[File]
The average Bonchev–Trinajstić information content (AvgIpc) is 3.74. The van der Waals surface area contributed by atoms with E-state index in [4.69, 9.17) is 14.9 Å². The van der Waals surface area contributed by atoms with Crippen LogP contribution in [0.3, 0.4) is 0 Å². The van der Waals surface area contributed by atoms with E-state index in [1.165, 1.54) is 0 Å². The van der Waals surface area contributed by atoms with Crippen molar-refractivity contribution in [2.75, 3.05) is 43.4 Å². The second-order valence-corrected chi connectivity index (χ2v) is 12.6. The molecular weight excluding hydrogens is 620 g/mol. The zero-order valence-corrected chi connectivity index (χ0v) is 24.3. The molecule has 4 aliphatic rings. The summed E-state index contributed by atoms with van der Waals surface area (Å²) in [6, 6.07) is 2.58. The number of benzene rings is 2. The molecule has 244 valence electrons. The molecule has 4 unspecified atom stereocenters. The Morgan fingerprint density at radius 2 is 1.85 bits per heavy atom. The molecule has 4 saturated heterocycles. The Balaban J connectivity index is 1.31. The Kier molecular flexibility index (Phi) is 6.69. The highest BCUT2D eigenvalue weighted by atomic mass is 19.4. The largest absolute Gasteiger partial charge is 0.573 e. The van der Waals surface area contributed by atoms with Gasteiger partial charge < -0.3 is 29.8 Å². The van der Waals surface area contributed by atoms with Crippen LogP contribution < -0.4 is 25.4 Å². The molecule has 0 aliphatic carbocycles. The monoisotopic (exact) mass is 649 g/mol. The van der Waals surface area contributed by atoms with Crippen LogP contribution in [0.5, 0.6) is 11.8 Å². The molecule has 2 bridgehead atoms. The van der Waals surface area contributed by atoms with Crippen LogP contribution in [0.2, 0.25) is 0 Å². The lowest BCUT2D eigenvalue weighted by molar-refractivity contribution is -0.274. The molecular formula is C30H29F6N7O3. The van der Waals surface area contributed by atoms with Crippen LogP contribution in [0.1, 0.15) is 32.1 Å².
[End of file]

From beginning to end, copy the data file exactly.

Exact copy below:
The average Bonchev–Trinajstić information content (AvgIpc) is 3.74. The van der Waals surface area contributed by atoms with E-state index in [4.69, 9.17) is 14.9 Å². The van der Waals surface area contributed by atoms with Crippen LogP contribution in [0.3, 0.4) is 0 Å². The van der Waals surface area contributed by atoms with E-state index in [1.165, 1.54) is 0 Å². The van der Waals surface area contributed by atoms with Crippen molar-refractivity contribution in [2.75, 3.05) is 43.4 Å². The second-order valence-corrected chi connectivity index (χ2v) is 12.6. The molecular weight excluding hydrogens is 620 g/mol. The zero-order valence-corrected chi connectivity index (χ0v) is 24.3. The molecule has 4 aliphatic rings. The summed E-state index contributed by atoms with van der Waals surface area (Å²) in [6, 6.07) is 2.58. The number of benzene rings is 2. The molecule has 244 valence electrons. The molecule has 4 unspecified atom stereocenters. The Morgan fingerprint density at radius 2 is 1.85 bits per heavy atom. The molecule has 4 saturated heterocycles. The Balaban J connectivity index is 1.31. The Kier molecular flexibility index (Phi) is 6.69. The highest BCUT2D eigenvalue weighted by atomic mass is 19.4. The largest absolute Gasteiger partial charge is 0.573 e. The van der Waals surface area contributed by atoms with Gasteiger partial charge < -0.3 is 29.8 Å². The van der Waals surface area contributed by atoms with Crippen LogP contribution < -0.4 is 25.4 Å². The molecule has 0 aliphatic carbocycles. The monoisotopic (exact) mass is 649 g/mol. The van der Waals surface area contributed by atoms with Crippen LogP contribution in [0.5, 0.6) is 11.8 Å². The molecule has 2 bridgehead atoms. The van der Waals surface area contributed by atoms with Crippen LogP contribution in [0.2, 0.25) is 0 Å². The lowest BCUT2D eigenvalue weighted by molar-refractivity contribution is -0.274. The molecular formula is C30H29F6N7O3. The van der Waals surface area contributed by atoms with Crippen LogP contribution in [0.1, 0.15) is 32.1 Å².